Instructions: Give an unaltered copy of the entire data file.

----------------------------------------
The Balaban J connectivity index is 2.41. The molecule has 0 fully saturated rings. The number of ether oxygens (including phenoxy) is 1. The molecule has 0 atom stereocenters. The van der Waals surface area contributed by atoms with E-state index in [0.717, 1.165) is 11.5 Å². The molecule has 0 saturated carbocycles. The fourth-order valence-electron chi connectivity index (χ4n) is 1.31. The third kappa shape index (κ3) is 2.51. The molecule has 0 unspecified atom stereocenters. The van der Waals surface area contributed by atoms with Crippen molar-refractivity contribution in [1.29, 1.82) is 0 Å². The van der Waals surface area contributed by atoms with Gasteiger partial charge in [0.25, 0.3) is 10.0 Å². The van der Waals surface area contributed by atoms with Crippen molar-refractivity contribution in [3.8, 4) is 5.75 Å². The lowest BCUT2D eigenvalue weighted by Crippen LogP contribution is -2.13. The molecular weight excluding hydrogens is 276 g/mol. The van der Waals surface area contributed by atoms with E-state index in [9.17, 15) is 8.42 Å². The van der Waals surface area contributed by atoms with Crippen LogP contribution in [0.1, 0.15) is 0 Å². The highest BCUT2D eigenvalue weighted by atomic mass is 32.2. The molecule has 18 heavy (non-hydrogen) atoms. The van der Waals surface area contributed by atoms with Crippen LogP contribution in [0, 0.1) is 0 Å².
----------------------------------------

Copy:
The Balaban J connectivity index is 2.41. The molecule has 0 fully saturated rings. The number of ether oxygens (including phenoxy) is 1. The molecule has 0 atom stereocenters. The van der Waals surface area contributed by atoms with E-state index in [0.717, 1.165) is 11.5 Å². The molecule has 0 saturated carbocycles. The fourth-order valence-electron chi connectivity index (χ4n) is 1.31. The third kappa shape index (κ3) is 2.51. The molecule has 0 unspecified atom stereocenters. The van der Waals surface area contributed by atoms with Crippen molar-refractivity contribution in [1.29, 1.82) is 0 Å². The van der Waals surface area contributed by atoms with Gasteiger partial charge in [0.25, 0.3) is 10.0 Å². The van der Waals surface area contributed by atoms with Crippen molar-refractivity contribution in [3.8, 4) is 5.75 Å². The lowest BCUT2D eigenvalue weighted by Crippen LogP contribution is -2.13. The molecular weight excluding hydrogens is 276 g/mol. The van der Waals surface area contributed by atoms with E-state index in [9.17, 15) is 8.42 Å². The van der Waals surface area contributed by atoms with Crippen LogP contribution in [0.1, 0.15) is 0 Å². The highest BCUT2D eigenvalue weighted by atomic mass is 32.2. The molecule has 18 heavy (non-hydrogen) atoms. The van der Waals surface area contributed by atoms with Crippen LogP contribution in [0, 0.1) is 0 Å².